By Angela Greenwood

DUBLIN (CBS13) — Guards inside a Northern California jail are accused of abusing pregnant inmates.

Multiple women who were pregnant while in custody at the Santa Rita Jail say they were mistreated by jail guards. In a federal lawsuit filed on Thursday, they claim in some cases they were even encouraged to have abortions.

Former Santa Rita inmate Christina Zepeda said, “I had no complications prior to this.”

But, Zepeda says in August after a week of lockup inside Santa Rita jail, she miscarried, and she’s blaming jail guards.

“From being woken up early in the morning to having to go to court and be in a holding tank with eight to 12 other women sleeping on the floor,” said Zepeda.

A long list of alleged mistreatment, which also includes rough transport to the jail and not enough rest, nor nutritious food. It’s all outlined in a lawsuit filed against the Alameda County Sheriff’s Department by Zepeda and five other women who were pregnant while incarcerated at Santa Rita Jail.

“They’re hurtful and untrue,” said Alameda County Sheriff’s Department spokesman Sgt. Ray Kelly.

The accusations against jail guards include abusive practices that led to miscarriages, constantly coercing pregnant inmates to have abortions and even forcing one of them give to birth alone in solitary confinement.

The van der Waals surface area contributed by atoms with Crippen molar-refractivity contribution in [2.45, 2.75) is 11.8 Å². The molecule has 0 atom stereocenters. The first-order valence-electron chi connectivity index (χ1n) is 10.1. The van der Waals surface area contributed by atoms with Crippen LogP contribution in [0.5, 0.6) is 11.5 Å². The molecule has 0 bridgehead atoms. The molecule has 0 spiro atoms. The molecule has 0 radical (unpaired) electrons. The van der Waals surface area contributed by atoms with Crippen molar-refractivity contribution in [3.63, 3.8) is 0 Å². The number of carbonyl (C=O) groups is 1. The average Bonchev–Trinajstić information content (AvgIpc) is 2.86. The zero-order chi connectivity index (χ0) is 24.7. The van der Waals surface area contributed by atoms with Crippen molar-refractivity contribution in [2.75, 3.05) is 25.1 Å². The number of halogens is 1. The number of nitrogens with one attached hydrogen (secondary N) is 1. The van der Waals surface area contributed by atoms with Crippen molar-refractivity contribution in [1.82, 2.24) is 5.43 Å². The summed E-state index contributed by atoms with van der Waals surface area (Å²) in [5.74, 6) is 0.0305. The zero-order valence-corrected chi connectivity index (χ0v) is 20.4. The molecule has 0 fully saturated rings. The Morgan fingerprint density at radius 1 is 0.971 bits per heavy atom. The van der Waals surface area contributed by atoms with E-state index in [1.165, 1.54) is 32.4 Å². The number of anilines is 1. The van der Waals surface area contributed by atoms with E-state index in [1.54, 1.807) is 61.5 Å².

“If you are complaining of problems and you’re not feeling well, the general response is you’re just doing drugs we’re going to be put you in solitary confinement,” said one of the attorneys in this case, Yolanda Huang.

The lawsuit claims that woman in labor “…began to scream and yell. She was banging on her metal door. What the guards did instead of providing her with help or trying to see what was wrong, the guards instead closed the window to her door.”

Alameda County Sheriffs officials say they’ll fight the lawsuit, denying all allegations.

“The person that did give birth in our cell initially went out to the hospital, was misdiagnosed with having Braxton Hicks, then came back to the jail. While transitioning back to jail, went into labor and gave birth,” said Sgt. Kelly.

Zepeda also says she asked for counseling services after her miscarriage, but wasn’t seen for two months. Officials say there are currently about 200 female inmates inside Santa Rita, five of whom are pregnant.

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